Lloyd’s Puts Losses from U.S. Disasters at

September 27, 2001

Lloyd’s of London said Tuesday that it had completed a review of the potential loss liabilities from more than 100 of its 108 active underwriting syndicates and estimated that its overall net exposure from the September 11 attacks in the U.S. would total £1.3 billion ($1.91 billion), equivalent to 12 percent of the market’s 2001 capacity.

The amount is the single largest loss suffered at Lloyd’s in its 300 year history, but Chairman Sax Riley expressed confidence that it would survive. “While a figure of this size will have a significant impact on the Lloyd’s market, the market’s strong capital base will absorb this loss,” Riley stated. “The size of our asset base, the spread of the losses and the resilience of the reinsurance programmes in place are important in coming to this conclusion.”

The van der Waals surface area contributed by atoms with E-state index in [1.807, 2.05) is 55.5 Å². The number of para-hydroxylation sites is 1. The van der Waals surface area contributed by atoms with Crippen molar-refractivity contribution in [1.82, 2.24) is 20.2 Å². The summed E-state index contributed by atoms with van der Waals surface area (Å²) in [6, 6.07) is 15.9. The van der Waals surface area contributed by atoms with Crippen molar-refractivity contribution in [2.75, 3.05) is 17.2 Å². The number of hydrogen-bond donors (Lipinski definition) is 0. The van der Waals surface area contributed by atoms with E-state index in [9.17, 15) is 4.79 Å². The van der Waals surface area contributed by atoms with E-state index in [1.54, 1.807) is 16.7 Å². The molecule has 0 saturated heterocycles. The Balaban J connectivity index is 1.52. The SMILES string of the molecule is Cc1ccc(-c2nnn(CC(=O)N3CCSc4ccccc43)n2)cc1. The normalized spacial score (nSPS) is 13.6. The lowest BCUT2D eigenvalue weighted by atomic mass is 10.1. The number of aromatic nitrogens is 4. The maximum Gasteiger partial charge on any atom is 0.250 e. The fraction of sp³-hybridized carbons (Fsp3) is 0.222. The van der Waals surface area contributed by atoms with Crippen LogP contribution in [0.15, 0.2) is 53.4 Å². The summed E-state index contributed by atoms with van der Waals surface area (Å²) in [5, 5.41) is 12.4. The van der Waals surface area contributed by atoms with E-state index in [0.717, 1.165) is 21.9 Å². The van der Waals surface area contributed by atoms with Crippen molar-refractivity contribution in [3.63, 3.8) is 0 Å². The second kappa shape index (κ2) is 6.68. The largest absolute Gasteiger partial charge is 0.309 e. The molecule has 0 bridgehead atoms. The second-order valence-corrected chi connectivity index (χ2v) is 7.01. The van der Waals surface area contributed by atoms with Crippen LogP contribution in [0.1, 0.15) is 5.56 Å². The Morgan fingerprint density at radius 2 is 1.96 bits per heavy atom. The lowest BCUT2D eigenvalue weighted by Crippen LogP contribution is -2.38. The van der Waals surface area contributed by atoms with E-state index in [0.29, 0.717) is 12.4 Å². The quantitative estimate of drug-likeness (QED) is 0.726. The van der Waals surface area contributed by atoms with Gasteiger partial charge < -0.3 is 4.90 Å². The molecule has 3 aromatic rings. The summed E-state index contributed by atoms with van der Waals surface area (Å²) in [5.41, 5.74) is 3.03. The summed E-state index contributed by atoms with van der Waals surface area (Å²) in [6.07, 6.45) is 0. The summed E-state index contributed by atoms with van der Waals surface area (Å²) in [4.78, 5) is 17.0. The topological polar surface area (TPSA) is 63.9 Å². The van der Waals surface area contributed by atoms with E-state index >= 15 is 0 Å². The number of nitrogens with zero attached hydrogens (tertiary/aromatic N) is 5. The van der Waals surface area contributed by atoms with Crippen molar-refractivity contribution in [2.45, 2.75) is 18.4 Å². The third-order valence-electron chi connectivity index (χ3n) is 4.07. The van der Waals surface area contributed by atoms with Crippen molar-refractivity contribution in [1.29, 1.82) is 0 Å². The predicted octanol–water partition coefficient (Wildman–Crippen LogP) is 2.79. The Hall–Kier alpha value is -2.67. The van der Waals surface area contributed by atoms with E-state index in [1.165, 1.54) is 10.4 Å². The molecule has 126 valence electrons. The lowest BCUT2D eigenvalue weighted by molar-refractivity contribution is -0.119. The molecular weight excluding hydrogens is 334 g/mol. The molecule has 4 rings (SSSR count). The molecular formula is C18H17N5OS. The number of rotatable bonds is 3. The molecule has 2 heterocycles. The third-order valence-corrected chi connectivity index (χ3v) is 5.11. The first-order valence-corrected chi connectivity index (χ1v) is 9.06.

The announcement explained the two-week delay in making the estimates as the result of the particular structure at Lloyd’s, which required it to examine the reinsurance arrangements of all the syndicates, the solvency of individual and corporate members, and construct new disaster scenario models. It assured the public, that, although the estimates might have to be increased as more information becomes available, they would not differ greatly from the amounts it has stated.

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